About 96% of the world’s proven natural gas reserves are outside of North America. At the same time, the U.S. is consuming about 25% of the world’s annual natural gas production. With projected decreases in conventional onshore and offshore natural gas production and the projected decline in natural gas imports from Canada through to 2025, growth in U.S. natural gas supplies will depend on non-conventional domestic production, natural gas from Alaska, and imports of LNG. In order for the U.S. to meet its increasing demand for natural gas, LNG must become an increasingly important part of the U.S. energy mix. In fact, the National Petroleum Council’s September 2003 report estimates that LNG could increase from less than 2% now to as much as 12% of the U.S. gas supply by 2025. Some estimates are even higher.

In the Energy Information Administration’s (EIA) Annual Energy Outlook 2005 report, total demand for natural gas is projected to increase at an average annual rate of 1.5 percent from 2003 to 2025. EIA estimates that LNG could account for as much as 21 percent of the total U.S. natural gas supply in 2025. This equates to a daily regasification deliverability of about 17.5 Bcf/d.

Currently, there are 16 facilities under FERC jurisdiction in the continental U.S. Twelve of the facilities are land-based, peak-shaving plants that liquefy and store LNG during the summer (low demand) months for send out during winter (high demand) months. The remainder are baseload LNG import terminals. Recently, there has been a resurgence of interest in expanding existing terminals and in developing new import projects to meet the growing demand for natural gas in the United States.

The current capacity of the four existing LNG facilities (Everett, Massachusetts; Cove Point, Maryland; Elba Island, Georgia; and Lake Charles, Louisiana) totals 3.72 Bcf/d of deliverability

Senator MURKOWSKI. I love being part of a discussion with others from producing States that understand what the issues are. I am sitting in a State up north that is chock-a-block full with natural gas and opportunity to bring energy to the rest of the lower 48. And we are trying to figure out now, we are working through the FERC, we are making some headway here on a 3,500-mile pipeline. But we have also got opportunities with LNG. We have been providing a very small amount of LNG to Japan for the past 30 years. But would it not be nice if we could provide some of that to the rest of the United States? There is a frustration level I think amongst the producing States that we are prepared to help. We want to help. We want to help in a big way in Alaska, but we need somebody to receive it on the other end. And we have got some challenges up north as it might relate to LNG and getting it to the lower 48. But my questions this afternoon will be to—if we are able to work out the issues, if we are able to provide for LNG to come down through a pipe, as our legislation last year would allow for, is there an opportunity on the receiving end, the west coast end? So my question is probably directly to you, Mr. Robinson. Are there currently any regasification terminals that are located on the west coast that could accept Alaska LNG?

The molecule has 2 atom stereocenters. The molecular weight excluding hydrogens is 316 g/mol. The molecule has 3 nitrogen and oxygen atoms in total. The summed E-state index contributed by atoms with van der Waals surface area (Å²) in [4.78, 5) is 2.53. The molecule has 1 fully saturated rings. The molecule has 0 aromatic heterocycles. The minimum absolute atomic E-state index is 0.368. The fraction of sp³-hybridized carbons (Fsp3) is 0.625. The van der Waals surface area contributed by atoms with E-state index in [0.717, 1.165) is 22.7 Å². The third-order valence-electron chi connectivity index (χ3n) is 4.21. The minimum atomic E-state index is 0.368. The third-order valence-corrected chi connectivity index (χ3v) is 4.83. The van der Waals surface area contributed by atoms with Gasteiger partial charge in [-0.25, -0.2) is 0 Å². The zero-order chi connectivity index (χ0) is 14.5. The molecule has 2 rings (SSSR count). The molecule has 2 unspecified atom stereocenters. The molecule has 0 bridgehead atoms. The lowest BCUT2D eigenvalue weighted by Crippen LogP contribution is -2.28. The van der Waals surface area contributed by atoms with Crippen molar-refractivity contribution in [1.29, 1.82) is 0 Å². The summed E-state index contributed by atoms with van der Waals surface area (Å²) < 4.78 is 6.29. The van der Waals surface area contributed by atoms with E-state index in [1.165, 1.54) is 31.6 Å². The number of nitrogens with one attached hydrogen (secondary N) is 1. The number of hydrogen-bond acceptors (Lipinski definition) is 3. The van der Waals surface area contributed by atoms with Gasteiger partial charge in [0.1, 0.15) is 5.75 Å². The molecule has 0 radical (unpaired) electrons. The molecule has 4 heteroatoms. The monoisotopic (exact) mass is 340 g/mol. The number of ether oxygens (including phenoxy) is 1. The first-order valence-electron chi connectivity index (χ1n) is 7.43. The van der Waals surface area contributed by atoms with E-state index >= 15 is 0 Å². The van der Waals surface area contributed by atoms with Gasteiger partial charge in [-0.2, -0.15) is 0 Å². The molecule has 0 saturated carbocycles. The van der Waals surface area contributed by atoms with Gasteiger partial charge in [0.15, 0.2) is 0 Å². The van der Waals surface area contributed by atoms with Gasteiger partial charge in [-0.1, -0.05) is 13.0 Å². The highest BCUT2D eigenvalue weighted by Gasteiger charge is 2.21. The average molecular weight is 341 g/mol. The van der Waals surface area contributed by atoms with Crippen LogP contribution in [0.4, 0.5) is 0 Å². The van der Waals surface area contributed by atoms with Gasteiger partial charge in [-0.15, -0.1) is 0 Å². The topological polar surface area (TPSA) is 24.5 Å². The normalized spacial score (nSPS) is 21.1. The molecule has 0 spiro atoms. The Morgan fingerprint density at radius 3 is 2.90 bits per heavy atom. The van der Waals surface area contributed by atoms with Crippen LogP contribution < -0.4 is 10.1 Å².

Mr. ROBINSON. No, ma’am there is not.

Senator MURKOWSKI. So there is nothing in the permitting process. Nobody is talking about it. There is not an opportunity for us if we were able to figure things out on our end. So ball park, how long would it take before we would be in a position to actually be able to deliver LNG?

Mr. ROBINSON. We like to work with an applicant for about 9 months prior to an application being filed to ensure that the local communities and the States are fully integrated into the process. Then once the application is filed, if we have had a successful pre-filing process, we can usually turn it around in about a year. After that authorization, there is usually a period of time where contracts have to be advertised and let, and let us say another year, 18 months to do that, and then a 3-year construction period after that.

Mr. ROBINSON. So, you are looking at probably about a 5-year period.